East, west, IPA goes on travelling
Added: Tuesday, October 2nd 2018
I did a double take when a magazine arrived in September with the date line “Spring 2018”. But this is the excellent journal Beer & Brewer published in Australia where the seasons are turned upside down.
There was further puzzlement when I turned to an article on a beer style called NEIPA. Unless you’re a horse, that impossible to pronounce, but further reading revealed it stands for New England IPA.
Yes, folks, there’s yet another variant on India Pale Ale. How simple life was back in Victorian England when IPA was brewed with pale malt, brewing sugar and Fuggles and Goldings hops. But since the style was discovered and revised in the 1990s, turning it into a world-wide phenomenon, eager-beaver brewers have dreamt up interpretations unknown in Burton-on-Trent in the 19th century.
Today there are West Coast, Double, Triple, Imperial, Session, Black, Belgian and Brut versions of the style. The last named is fermented to be as dry as a bone in common with Brut Champagne. Any day now, Oloroso IPA will come charging out of Spain.
East Coast interpretations present a challenge to the version of the style found on the West Coast. Beers that follow the West Coast – even if they are not from that region of the continent -- are famous for their extreme hop bitterness. Laughing Dog Alpha Dog Imperial IPA, for example, has an astonishing 126.8 units of bitterness while Odell Myrcenary Double IPA weighs in with 80 units. Stone’s Ruination is another big hitter, with 100 units.
The result is beers so bitter they make your tongue curl. While many drinkers enjoy the challenge, others find them just too bitter for comfort. As a result, brewers on the East Coast, where the English interpretations of the style still hold sway, have developed IPAs that allow malt flavours to balance hop varieties chosen for their juicy and fruity character. By using wheat and yeast cultures that interact with the oils in the hops, East Coast IPAs tend to be hazy, lacking the crystal clarity of the West Coast versions.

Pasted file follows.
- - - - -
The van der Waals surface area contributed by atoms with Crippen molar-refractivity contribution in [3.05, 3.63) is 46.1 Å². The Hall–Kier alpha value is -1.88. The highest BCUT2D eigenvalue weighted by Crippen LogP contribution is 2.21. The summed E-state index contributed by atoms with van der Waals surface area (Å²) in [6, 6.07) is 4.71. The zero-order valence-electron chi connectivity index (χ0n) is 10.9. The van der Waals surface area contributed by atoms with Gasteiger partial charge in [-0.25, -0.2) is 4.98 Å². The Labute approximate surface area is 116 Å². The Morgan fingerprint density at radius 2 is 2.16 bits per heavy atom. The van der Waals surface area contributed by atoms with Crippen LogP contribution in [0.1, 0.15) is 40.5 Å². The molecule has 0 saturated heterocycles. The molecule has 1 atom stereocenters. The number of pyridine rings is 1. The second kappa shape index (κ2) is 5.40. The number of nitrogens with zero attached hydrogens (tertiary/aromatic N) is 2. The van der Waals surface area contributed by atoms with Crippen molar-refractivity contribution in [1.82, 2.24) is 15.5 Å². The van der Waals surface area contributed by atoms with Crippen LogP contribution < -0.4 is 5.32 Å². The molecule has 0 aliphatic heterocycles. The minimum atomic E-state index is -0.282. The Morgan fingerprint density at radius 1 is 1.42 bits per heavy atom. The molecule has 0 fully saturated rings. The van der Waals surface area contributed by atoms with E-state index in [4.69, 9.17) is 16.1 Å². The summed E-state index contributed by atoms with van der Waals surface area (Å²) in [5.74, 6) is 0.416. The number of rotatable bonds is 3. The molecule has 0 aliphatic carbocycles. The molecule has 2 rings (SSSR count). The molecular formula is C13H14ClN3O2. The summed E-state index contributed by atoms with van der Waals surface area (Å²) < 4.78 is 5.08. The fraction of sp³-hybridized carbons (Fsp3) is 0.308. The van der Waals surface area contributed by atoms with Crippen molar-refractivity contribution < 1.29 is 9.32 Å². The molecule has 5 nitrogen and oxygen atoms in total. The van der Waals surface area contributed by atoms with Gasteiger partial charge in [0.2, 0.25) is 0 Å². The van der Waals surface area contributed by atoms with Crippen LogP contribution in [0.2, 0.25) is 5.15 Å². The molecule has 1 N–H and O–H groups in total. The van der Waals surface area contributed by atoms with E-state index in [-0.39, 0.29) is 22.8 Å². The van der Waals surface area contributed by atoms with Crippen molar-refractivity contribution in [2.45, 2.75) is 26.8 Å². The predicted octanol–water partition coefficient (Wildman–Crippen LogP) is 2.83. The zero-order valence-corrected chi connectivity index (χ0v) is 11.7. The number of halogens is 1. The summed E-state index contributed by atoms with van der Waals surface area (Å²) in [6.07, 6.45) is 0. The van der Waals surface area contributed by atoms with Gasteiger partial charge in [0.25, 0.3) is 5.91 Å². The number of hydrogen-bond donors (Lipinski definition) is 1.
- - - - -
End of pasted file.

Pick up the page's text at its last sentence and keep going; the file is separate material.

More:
In a sense, the East Coast beers hark back to a version that kick-started the IPA craze in the U.S. It’s Harpoon Brewery’s version first brewed in 1993 and it was the first new IPA brewed in the country since Prohibition. Harpoon is based in Boston, Massachusetts, where I spoke to one of the founders, Dan Kenary when I was writing my book on the subject*. Dan said: “There were older drinkers who could remember a famous IPA called Ballantine’s from years earlier, but there were no modern versions on the East Coast and the term IPA meant nothing to younger people. At first the consumer response wasn’t good. The beer was dry, floral and hoppy and people said it would never sell. Look at it now: just 42 units of bitterness – compare that to some of the West Coast IPAs today!” IPA is now Harpoon’s leading brand.
East Coast IPAs have taken off in Australia. Ian Watson at Slipstream Brewing in Queensland developed a version called the Senator after Senator Bernie Sanders who had been photographed holding cans of Alchemist of Vermont’s Heady Topper during the 2016 U.S. presidential campaign. In Adelaide, Craig Basford of Big Shed said he and his team were inspired by an ice lolly called Frosty Fruit and they thought it would be fun to recreate the flavours in a beer. The result is a beer called Boozy Fruit.
Chris Menichelli from Melbourne’s Slowbeer bottle shop says the fruit flavours in East Coast IPAs appeal to drinkers new and old. “They are big fruit forward, creamy and rounded, without that big bitterness of a West Coast IPA,” he says.”People love them. You get that big fruit hit but you don’t get that dry bitterness.”
As for me, I’m going out to buy a bottle of Worthington’s White Shield. Now that’s why I call IPA.
*IPA – a Legend in Our Time, is published by Pavilion Books, £20.
First published in What’s Brewing, October 2018.